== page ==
Tuesday, May 17

marvels of adventure vs. clarities of home

here is the second round of this blog-all-dogeared-pages thing I've done once before. this time it's a nonfiction book called The Fallen Sky: An Intimate History of Shooting Stars, by a former colleague (he was the editor of Isotope back when I was one of his happy, grateful interns. that counts as colleagues, right?) of mine called Christopher Cokinos(look, he has a website).

reading a book by a person you know (however slightly) is a little bit layered. there are memories of that person waving at you from behind the words, which can be a little distracting. to say the least, it makes the book into a different experience. I loved it, though.

this post's title is adapted from something Chris mentions near the end of his meteorite-memoir: "The marvels of adventure are nothing beside the clarities of home." it is a sentiment that weaves all his homesickness and longing into a solid inequality--home wins. wherever your heart is triumphs. but later he revises his thoughts. the marvels of adventure and the clarities of home both have a place, and they need each other. such balances (and imbalances, also) are what life seems to be all about.

here--and I think I will let all these quotations speak for themselves this time--are all the other notable bits I have taken the liberty of retrieving from The Fallen Sky:
"It's reassuring, though, to be reminded that sometimes the beautiful does lurk." pg 67

"We can view the world scientifically while keeping in mind or heart these enduring metaphors of a sensual sky. Metaphors are like the movies. We go to them suspending our disbelief so we can be swept up in a fiction that enlightens. We've made the sky a kind of body to remind ourselves of function, of necessity, of ardor. Perhaps in doing so we give the sky itself a kind of immortality that we ourselves lack; we invest the sky with timelessness as recompense for our own passages." pg 138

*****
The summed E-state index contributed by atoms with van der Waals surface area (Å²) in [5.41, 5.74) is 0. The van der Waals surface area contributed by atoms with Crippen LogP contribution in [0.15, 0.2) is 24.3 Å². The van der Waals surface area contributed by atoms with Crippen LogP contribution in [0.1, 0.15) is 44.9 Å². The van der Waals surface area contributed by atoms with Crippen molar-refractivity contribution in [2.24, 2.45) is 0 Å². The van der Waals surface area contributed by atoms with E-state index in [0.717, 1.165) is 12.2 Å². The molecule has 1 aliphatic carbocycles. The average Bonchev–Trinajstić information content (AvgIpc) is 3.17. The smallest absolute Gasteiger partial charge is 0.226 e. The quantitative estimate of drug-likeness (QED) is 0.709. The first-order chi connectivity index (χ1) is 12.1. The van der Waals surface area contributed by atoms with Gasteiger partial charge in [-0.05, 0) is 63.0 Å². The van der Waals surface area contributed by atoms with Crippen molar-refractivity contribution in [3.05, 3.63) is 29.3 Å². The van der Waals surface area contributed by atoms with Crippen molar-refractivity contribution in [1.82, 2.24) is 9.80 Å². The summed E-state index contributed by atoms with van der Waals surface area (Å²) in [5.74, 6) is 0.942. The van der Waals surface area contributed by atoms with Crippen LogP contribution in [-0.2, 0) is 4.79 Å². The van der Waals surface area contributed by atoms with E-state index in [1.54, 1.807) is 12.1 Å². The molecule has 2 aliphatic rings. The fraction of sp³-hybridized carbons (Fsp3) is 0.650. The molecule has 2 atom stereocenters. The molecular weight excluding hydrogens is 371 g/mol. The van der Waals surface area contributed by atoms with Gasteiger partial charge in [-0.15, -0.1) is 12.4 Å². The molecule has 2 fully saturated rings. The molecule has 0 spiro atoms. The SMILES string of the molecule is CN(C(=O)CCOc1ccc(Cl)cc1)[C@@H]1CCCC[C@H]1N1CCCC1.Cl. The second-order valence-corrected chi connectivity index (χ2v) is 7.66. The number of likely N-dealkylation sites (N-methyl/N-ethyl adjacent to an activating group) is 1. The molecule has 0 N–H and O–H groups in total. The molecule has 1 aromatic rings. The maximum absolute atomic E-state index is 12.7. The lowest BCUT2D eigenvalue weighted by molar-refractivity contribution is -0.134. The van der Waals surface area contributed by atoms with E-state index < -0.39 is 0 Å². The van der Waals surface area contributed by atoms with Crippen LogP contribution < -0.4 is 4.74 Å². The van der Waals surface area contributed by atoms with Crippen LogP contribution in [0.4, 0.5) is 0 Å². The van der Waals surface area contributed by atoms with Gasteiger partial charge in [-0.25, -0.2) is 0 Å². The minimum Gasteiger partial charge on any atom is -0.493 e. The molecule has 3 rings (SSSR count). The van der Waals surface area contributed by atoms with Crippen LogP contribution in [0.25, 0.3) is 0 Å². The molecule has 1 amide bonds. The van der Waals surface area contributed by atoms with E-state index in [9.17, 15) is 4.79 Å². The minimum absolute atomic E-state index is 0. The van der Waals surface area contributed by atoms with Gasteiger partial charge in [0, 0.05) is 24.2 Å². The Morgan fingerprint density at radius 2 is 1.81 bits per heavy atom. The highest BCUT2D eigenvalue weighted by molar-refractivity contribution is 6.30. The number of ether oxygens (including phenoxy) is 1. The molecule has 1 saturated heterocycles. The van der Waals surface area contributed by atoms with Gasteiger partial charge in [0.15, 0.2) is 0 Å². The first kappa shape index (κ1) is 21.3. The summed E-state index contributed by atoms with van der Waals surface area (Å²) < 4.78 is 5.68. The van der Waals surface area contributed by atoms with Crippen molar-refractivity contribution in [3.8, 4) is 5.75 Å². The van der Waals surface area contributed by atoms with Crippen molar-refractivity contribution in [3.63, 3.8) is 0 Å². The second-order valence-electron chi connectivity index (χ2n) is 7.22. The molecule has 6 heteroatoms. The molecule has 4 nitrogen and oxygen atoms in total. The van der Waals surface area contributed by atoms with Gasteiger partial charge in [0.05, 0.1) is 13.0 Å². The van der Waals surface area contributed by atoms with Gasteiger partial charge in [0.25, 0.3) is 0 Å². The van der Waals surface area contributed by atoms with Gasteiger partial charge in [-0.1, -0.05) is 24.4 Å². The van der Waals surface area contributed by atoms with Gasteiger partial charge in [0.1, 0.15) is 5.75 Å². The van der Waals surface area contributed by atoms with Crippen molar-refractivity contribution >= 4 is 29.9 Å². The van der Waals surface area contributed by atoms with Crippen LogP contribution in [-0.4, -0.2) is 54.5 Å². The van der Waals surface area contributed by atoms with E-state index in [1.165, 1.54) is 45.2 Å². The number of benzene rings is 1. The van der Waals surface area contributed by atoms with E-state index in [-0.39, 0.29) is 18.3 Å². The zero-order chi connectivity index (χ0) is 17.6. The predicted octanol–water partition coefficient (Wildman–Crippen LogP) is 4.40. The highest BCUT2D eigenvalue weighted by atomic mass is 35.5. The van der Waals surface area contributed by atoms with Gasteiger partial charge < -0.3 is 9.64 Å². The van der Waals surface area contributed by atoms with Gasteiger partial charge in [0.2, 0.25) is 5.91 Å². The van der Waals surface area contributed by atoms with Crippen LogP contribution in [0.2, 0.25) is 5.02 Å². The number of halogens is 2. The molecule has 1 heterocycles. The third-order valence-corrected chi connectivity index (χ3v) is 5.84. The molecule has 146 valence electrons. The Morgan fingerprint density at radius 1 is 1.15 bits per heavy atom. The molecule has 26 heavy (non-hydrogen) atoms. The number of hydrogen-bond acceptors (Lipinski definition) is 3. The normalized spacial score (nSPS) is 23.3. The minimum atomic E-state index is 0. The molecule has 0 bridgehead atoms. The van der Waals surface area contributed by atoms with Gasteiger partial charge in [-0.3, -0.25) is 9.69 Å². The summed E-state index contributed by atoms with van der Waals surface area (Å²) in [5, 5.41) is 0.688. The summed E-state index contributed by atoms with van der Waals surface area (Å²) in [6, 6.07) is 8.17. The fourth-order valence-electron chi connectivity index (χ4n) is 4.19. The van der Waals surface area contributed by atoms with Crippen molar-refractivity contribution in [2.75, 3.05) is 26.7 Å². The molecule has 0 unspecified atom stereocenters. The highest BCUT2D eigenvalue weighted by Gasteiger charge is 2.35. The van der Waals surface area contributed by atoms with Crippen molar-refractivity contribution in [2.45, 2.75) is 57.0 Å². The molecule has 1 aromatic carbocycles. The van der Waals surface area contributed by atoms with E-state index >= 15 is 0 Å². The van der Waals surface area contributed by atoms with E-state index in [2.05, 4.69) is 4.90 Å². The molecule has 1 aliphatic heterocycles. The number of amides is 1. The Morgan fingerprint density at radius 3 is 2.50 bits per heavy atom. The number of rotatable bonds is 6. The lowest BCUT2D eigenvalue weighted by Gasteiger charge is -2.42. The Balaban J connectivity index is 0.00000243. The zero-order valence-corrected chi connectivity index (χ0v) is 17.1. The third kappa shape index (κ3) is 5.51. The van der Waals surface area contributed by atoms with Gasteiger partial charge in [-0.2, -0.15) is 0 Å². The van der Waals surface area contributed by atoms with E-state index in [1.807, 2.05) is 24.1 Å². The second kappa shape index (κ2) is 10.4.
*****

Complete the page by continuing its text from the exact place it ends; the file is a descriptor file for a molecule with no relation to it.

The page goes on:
"'Bliss' is a more interesting word than 'success,' I think, but success is an ever-talkative critic that can spur us to do more than we think we can." pg 203

"Walking, I stared into lit apartments the way I would stare at lit living rooms and leafed-out trees glowing like green brains from streetlamps, all those years ago when I went on long walks in my humid college town in Indiana, where I first mistook novelty for passion, stoicism for wisdom." pg 347

"...the south pole is less a pinnacle of exploration and more a weirdly moving testament to the human need to carry itself, its entirety, to every farthest point." pg 383

"...the deepening blue of the sky that colored belief and disbelief, that dared me to say that i was here and that a single life could come up against this like ice flowing into formations, the massive sweep of hese mountains and time and that a single life could follow some hunters of shooting stars and become one by driving across the sky's double..." pg 430

"... to speak one's feelings may be terrifying but it's infinitely preferable to the alienation that blossoms from long-held silence." pg 433

I need to find a copy of Chris's other book, Hope Is the Thing With Feathers. I am sure this Personal Chronicle of Vanished Birds is just as finely written and passionately researched as his Intimate History of Shooting Stars.

hmm. what would I decide to passionately research and write about, I wonder, if I were to write a non-fiction book? by all means, start giving me suggestions.

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